Posture is thought to be a very important factor when trying to figure out the cause of back pain and many other musculoskeletal issues.
There seems to be a very rational and straightforward relationship for this notion that posture and pain to go hand in hand. The thinking goes that if the body is not properly aligned, it will lead to muscle imbalances, misalignment and pain.
However, in reality, the research on musculoskeletal pain disorders paints a very different picture. What we now know is that pain is highly complex in nature. It is caused by many different stressors and factors on our bodies, not just physical factors such as joint position, but also other psychological, and even social factors.
It’s important to remember that the human body is not a machine, but a biological ecosystem. As humans, we can adapt to change and to physical stress. Just because your body isn’t ‘perfectly’ aligned all the time, this by no means increases your likelihood of pain. And whilst posture can play a role in pain development, it’s just a small piece of the system.
Several studies on posture-related pain have struggled to find a direct relationship between pain and posture. The latest guidelines and recommendations actually suggest that there is no one “perfect posture”, and not having what used to be regarded as “good” posture does not cause injury to occur.
Of course, posture can have an impact on pain – but there is no one, correct or ‘perfect’ posture. The important thing to remember is to avoid postures that aggravate your personal pain, irrespective of whether it’s a ‘good’ or ‘bad’ way to sit or stand. But there is a time to avoid and protect the body in the early stages of pain, and after some time, when things have calmed down, it’s time to expose the body to different kinds of loads and build things back up again. This is also true with sitting and standing posture.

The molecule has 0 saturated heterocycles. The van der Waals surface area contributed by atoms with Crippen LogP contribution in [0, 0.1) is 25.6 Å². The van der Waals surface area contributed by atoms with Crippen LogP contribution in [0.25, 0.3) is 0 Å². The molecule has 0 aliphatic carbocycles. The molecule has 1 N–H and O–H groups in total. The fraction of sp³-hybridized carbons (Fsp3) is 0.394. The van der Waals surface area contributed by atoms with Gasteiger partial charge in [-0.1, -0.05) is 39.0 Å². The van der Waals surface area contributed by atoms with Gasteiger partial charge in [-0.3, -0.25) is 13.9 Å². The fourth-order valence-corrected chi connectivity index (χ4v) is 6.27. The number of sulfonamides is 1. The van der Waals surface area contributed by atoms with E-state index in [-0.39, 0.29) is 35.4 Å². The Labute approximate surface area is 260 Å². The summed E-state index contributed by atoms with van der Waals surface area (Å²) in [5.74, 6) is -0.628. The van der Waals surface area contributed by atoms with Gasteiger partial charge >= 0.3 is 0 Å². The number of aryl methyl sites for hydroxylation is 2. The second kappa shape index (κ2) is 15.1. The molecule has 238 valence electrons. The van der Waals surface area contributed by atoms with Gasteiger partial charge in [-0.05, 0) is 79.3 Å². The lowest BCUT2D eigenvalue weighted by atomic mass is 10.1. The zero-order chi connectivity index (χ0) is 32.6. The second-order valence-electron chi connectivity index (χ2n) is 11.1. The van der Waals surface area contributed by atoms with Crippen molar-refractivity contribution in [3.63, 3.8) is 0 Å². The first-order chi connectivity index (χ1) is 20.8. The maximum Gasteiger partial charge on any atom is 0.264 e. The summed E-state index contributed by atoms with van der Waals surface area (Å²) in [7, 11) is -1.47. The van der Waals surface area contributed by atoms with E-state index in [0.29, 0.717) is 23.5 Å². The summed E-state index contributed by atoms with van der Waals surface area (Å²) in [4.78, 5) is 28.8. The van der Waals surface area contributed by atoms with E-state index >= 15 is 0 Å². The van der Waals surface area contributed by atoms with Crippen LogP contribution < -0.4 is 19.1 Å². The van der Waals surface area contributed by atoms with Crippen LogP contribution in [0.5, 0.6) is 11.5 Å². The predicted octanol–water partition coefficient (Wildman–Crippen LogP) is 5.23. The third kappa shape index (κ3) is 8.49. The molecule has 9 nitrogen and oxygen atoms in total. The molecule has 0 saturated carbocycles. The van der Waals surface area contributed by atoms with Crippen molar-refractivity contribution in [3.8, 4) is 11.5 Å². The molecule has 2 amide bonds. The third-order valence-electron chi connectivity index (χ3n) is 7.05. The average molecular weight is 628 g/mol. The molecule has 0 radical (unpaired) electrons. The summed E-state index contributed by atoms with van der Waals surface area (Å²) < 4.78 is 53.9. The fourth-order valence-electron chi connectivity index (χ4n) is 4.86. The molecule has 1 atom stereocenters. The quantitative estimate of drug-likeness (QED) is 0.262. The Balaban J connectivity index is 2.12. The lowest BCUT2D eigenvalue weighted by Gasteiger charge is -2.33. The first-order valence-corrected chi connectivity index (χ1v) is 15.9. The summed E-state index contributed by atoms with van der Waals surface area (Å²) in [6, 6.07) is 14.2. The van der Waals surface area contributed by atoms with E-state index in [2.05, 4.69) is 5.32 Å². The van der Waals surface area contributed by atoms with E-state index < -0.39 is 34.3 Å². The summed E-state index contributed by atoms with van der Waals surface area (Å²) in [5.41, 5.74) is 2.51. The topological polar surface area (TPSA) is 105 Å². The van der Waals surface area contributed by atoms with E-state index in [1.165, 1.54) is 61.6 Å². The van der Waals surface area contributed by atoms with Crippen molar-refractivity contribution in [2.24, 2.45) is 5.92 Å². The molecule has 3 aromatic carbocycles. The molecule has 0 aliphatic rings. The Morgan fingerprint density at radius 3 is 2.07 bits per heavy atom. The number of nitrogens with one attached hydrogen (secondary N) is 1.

Listen to your body and make changes accordingly.
- Slater (2019); “Sit up straight”: Time to re-evaluate
- Alhowimel (2018); Psychosocial factors associated with change in pain and disability outcomes in chronic low back pain patients treated by physiotherapist: A systematic review.
- Balaque: Lancet clinical review: Non-specific low back pain.
- Pincus (2002); A systematic review of psychological factors as predictors of chronicity/disability in prospective cohorts of low back pain.
- Feyer et al (2000); The role of physical and psychological factors in occupational low back pain: a prospective cohort study.
- Aikasinen (2006); Chapter 4. European guidelines for the management of chronic nonspecific low back pain.
- Dieck (1985); An epidemiologic study of the relationship between postural asymmetry in the teen years and subsequent back and neck pain.
- Claus et al (2008); Sitting versus standing: Does the intradiscal pressure cause disc degeneration or low back pain?